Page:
delanceyplace.com 12/7/06 - conventional wisdom

In today's encore excerpt - John Kenneth Galbraith on 'conventional wisdom' and suggests that it is often a poor surrogate for truth:

"It was John Kenneth Galbraith, the hyperliterate economic sage, who coined the phrase 'conventional wisdom.' He did not consider it a compliment. 'We associate truth with convenience,' he wrote, 'with what most closely accords with self-interest and personal well-being or promises best to avoid awkward effort or unwelcome dislocation of life. We also find highly acceptable what contributes most to self-esteem.' Economic and social behavior, Galbraith continued, 'are complex, and to comprehend their character is mentally tiring. Therefore we adhere, as though to a raft, to those ideas which represent our understanding.'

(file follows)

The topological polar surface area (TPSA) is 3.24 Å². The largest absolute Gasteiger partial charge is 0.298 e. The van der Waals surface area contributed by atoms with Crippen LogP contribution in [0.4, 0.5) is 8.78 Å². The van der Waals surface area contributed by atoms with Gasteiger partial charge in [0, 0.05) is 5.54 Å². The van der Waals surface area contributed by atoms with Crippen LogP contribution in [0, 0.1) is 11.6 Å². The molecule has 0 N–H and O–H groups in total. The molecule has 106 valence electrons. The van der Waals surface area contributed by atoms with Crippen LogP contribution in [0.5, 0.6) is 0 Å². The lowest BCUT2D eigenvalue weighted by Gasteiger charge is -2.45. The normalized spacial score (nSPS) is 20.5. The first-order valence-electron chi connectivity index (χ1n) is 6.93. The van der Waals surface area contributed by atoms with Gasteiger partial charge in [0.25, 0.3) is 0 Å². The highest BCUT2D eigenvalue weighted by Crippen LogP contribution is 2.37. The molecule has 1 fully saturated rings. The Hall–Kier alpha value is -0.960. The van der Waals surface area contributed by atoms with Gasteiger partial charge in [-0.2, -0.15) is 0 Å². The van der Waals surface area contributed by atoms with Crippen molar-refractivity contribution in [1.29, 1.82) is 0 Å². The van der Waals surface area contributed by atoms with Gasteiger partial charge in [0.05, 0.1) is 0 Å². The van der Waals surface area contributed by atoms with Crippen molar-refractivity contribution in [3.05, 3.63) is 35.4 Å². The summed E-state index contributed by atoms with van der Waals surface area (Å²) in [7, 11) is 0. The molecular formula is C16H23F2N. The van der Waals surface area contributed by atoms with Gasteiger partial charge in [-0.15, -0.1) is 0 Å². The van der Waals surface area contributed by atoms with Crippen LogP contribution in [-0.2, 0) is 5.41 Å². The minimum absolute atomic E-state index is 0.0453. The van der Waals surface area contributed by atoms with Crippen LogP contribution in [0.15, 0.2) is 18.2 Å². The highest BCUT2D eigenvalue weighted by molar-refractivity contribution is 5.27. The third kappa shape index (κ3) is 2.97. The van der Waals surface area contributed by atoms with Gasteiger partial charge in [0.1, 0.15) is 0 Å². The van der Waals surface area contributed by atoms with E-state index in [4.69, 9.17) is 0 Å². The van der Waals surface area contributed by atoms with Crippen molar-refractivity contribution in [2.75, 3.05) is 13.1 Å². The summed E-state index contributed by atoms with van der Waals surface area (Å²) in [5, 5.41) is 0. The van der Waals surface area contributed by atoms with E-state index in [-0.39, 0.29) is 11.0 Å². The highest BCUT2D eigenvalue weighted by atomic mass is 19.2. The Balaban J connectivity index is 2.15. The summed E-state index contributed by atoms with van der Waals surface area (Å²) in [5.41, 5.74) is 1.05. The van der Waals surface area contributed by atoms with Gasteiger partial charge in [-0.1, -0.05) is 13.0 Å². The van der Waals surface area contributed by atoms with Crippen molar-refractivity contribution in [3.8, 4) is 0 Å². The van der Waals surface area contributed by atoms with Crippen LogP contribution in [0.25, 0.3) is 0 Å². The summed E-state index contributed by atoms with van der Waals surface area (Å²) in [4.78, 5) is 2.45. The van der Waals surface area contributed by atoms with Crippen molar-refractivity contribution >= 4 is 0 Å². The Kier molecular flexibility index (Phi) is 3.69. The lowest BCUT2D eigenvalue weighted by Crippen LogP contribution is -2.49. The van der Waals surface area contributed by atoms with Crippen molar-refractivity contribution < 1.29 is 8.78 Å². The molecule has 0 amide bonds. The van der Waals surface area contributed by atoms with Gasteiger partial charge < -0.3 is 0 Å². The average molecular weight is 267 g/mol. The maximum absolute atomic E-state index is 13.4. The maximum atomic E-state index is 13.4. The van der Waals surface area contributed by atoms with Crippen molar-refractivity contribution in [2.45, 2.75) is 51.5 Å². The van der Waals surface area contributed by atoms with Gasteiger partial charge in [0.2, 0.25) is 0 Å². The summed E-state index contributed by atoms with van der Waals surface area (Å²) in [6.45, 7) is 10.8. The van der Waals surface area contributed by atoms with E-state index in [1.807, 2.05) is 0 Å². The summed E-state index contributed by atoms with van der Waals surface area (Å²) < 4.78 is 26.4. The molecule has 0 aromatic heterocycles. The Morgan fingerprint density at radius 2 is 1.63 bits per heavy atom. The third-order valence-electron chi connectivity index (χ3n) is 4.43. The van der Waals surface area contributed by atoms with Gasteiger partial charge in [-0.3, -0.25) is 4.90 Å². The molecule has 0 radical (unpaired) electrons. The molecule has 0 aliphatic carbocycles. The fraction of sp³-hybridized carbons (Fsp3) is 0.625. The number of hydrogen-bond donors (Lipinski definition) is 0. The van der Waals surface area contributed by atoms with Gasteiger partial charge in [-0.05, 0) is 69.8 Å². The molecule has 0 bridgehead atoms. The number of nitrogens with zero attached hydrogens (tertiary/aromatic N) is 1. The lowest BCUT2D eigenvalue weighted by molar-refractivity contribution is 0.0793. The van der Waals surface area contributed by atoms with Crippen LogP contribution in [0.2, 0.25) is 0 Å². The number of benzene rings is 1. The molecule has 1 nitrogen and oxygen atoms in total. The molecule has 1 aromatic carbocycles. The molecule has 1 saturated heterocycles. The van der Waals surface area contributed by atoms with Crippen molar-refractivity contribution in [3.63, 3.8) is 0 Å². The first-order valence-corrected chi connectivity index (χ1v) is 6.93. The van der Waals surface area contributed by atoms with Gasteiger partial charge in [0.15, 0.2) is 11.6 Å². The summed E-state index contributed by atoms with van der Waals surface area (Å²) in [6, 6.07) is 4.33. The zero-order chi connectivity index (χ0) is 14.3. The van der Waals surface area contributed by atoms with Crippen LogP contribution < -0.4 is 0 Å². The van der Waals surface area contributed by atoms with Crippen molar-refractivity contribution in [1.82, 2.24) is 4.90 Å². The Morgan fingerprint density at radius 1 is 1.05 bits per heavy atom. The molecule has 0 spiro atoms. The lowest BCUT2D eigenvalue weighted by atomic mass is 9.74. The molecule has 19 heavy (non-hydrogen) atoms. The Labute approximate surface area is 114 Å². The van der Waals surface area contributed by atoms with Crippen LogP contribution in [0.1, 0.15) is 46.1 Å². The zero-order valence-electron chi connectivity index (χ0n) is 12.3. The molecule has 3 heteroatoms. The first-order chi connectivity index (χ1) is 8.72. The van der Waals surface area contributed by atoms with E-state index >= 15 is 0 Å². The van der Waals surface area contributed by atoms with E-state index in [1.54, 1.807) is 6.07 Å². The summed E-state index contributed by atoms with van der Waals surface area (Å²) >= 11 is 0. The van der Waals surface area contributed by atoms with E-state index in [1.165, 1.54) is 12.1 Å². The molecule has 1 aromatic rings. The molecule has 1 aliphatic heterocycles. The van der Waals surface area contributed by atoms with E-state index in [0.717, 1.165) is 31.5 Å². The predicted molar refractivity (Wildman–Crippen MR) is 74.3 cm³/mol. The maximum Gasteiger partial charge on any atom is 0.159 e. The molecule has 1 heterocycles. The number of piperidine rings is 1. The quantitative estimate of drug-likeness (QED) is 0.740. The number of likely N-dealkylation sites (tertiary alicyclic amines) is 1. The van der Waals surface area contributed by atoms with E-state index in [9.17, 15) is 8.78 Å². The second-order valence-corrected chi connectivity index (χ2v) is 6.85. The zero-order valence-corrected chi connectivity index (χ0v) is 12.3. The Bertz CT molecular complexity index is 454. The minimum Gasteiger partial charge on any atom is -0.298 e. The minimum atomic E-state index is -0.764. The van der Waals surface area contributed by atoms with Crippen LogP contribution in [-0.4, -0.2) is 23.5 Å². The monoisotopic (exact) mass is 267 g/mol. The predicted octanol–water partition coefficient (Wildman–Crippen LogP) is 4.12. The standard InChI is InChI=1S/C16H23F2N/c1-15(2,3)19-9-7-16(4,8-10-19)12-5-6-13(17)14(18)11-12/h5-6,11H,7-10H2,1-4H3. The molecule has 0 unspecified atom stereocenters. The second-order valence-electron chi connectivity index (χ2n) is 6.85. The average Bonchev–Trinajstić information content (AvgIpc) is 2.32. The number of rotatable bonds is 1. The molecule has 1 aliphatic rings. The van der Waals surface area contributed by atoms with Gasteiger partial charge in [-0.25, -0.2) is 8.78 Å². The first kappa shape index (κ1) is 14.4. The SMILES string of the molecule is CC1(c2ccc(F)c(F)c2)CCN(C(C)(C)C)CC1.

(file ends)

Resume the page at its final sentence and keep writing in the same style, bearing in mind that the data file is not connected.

"So the conventional wisdom in Galbraith's view must be simple, convenient, comfortable, and comforting—though not necessarily true. It would be silly to argue that the conventional wisdom is never true. But noticing where the conventional wisdom may be false—noticing, perhaps, the contrails of sloppy or self-interested thinking—is a nice place to start asking questions."


author:

Steven D. Levitt & Stephen J. Dubner

title:

Freakonomics: A Rogue Economist Explores the Hidden Side of Everything

publisher:

Harper Perennial

date:

Copyright 2005, 2006, 2009 by Steven D. Levitt

pages:

85-86
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